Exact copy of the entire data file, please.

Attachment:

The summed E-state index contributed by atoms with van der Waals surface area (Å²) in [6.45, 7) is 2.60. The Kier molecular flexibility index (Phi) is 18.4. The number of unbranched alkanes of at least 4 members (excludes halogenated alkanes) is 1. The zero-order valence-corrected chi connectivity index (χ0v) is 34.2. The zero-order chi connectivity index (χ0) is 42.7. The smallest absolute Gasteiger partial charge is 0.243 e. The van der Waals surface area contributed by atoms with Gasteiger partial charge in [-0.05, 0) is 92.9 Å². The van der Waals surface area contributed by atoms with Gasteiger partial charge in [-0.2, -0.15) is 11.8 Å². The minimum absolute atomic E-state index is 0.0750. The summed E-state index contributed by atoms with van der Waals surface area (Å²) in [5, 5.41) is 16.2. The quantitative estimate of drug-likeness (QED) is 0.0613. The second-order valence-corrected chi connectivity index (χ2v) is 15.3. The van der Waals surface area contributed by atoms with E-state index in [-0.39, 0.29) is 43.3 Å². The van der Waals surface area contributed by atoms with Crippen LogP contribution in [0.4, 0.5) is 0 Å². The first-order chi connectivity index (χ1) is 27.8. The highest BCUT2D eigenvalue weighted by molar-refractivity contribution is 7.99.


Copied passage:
The summed E-state index contributed by atoms with van der Waals surface area (Å²) in [6.45, 7) is 2.60. The Kier molecular flexibility index (Phi) is 18.4. The number of unbranched alkanes of at least 4 members (excludes halogenated alkanes) is 1. The zero-order valence-corrected chi connectivity index (χ0v) is 34.2. The zero-order chi connectivity index (χ0) is 42.7. The smallest absolute Gasteiger partial charge is 0.243 e. The van der Waals surface area contributed by atoms with Gasteiger partial charge in [-0.05, 0) is 92.9 Å². The van der Waals surface area contributed by atoms with Gasteiger partial charge in [-0.2, -0.15) is 11.8 Å². The minimum absolute atomic E-state index is 0.0750. The summed E-state index contributed by atoms with van der Waals surface area (Å²) in [5, 5.41) is 16.2. The quantitative estimate of drug-likeness (QED) is 0.0613. The second-order valence-corrected chi connectivity index (χ2v) is 15.3. The van der Waals surface area contributed by atoms with E-state index in [-0.39, 0.29) is 43.3 Å². The van der Waals surface area contributed by atoms with Crippen LogP contribution in [0.4, 0.5) is 0 Å². The first-order chi connectivity index (χ1) is 27.8. The highest BCUT2D eigenvalue weighted by molar-refractivity contribution is 7.99.